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Advisor ETF Insights

Why investors like owning ETFs

Clients looking for an alternative to traditional, high-cost mutual funds are increasingly turning to the lower fees and diversity typically found with exchange-traded funds

By: PAUL BRENT

Date: April 24, 2017

There was a time when investors paid little attention to fees.

But today’s ultra-low return environment for fixed-income investments and the uncertainty around stocks has put a greater focus on the fees investors pay.

Expenses like management fees can impact an investor’s annual returns, making it difficult, if not impossible, to achieve long-term savings and retirement goals after the potential negative effects of inflation are considered.

There is an increasingly popular alternative to traditional, high-cost mutual funds, however: exchange-traded funds (ETFs). Through the use of passive and low-cost investment strategies, ETFs can offer investors the diversified exposure to equity and fixed-income markets, sometimes at a fraction of the cost that mutual funds charge.

Even though ETFs are gaining popularity and are the backbone of so-called robo-investment services, ETFs have not been embraced as widely as they could be. For advisors, ETFs offer the potential to improve returns for their clients and provide them with something “new” to talk about in meetings with their clients.

“ETFs are certainly a way for advisors to lower the overall cost of portfolios for their clients, so they should definitely be looking at them and considering them to add long-term value,” says Krista Matheson, head of ETFs and structured products for Manulife Investments.

Ambitious and inventive ETF providers continue to add complex and actively-managed funds that do far more than passively mirror the performance of equity and fixed-income indexes. As the complexity grows, however, most investors are just grasping the differences between ETFs and mutual funds, says Ms. Matheson.

“Particularly given the relative newness of ETFs, there is a real diversity of knowledge about them. There are some people who understand what they are, but there are a lot of people who think ETFs are a strategy, not simply an investment structure,” she notes. Part of the confusion around ETFs and their role in a portfolio has to do with the fact that some of the first exchange-traded funds introduced to the market were based upon complex leveraged investment strategies that were misunderstood.

Ms. Matheson, whose own portfolio is comprised mainly of a handful of relatively straightforward ETFs, says that the simplicity of most ETFs on the market is their biggest selling point.

“In general, most ETFs are either passive strategies or rule-based strategies and you should have clear understanding of what exposure you are getting through that ETF,” she says. “You have to understand the specifics of each ETF.”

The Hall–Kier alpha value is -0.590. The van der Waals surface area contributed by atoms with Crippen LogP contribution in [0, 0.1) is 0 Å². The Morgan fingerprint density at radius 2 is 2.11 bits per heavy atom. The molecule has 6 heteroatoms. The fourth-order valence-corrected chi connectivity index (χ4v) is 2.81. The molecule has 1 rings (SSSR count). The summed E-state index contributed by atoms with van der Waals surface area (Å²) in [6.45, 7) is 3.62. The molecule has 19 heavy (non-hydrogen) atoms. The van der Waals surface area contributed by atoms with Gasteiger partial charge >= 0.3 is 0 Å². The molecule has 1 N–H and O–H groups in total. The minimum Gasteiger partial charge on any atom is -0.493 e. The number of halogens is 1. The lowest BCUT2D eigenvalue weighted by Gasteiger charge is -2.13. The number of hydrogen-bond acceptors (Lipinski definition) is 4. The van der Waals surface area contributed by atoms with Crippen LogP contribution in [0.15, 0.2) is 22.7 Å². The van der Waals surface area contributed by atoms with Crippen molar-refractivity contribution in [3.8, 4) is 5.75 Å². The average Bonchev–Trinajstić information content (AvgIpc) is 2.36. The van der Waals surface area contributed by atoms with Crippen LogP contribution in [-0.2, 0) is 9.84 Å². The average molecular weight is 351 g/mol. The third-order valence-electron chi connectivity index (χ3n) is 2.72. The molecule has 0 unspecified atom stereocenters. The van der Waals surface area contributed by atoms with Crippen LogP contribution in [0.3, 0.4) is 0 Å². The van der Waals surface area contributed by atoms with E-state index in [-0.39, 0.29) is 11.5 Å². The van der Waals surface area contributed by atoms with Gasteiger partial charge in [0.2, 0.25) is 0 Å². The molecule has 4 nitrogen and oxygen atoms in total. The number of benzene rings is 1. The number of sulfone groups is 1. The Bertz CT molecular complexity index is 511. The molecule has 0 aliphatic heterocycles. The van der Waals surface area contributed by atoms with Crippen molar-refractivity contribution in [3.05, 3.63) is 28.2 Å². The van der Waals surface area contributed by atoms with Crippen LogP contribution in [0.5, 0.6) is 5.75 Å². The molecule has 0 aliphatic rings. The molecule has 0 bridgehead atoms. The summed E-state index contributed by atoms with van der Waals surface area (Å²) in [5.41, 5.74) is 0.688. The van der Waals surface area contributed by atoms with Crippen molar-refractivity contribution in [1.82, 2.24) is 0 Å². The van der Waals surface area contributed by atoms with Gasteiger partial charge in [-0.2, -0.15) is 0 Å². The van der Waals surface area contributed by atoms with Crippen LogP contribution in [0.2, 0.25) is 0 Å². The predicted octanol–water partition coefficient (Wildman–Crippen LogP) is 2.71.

Like the low-fee, robo-advisor services that are proliferating across the Canadian investment industry, ETFs are particularly appealing to younger investors who are often looking for a way to invest that’s different from what their parents have done. Younger investors may require more financial-planning advice and goal-setting than older investors, but embrace the message of lower underlying costs of investment products.

“Diversification and low cost are the big benefits of ETFs,” says Gail Bebee, a Toronto-based author of No Hype: The Straight Goods on Investing Your Money, who also teaches courses on investing.

Because the major ETF providers continue to innovate and offer new funds based on fulfilling different investment goals, investors can go simple (with broadly diversified index-based funds) or complex (using leverage or more niche funds, for example), says Ms. Bebee.

Recent investment industry rule changes under the new CRM2 reporting guidelines have also put a new focus on investment fees. Canadians now receive much more information from their advisors as to just how much their investments cost and what returns they generate.

Given the cost advantage that ETFs have, more Canadians should consider them as part of their portfolio. It’s up to financial advisors to explore ETFs with clients as the lower costs can often give investors more “bang for their buck.”

Sponsored by Manulife

Commentary is for general information purposes only and should not be relied on for specific financial or other advice. Opinions expressed are subject to change based on market and other conditions. Commissions, management fees and expenses all may be associated with exchange traded funds (ETFs). Investment objectives, risks, fees, expenses and other important information are contained in the prospectus, please read it before investing. ETFs are not guaranteed, their values change frequently and past performance may not be repeated.

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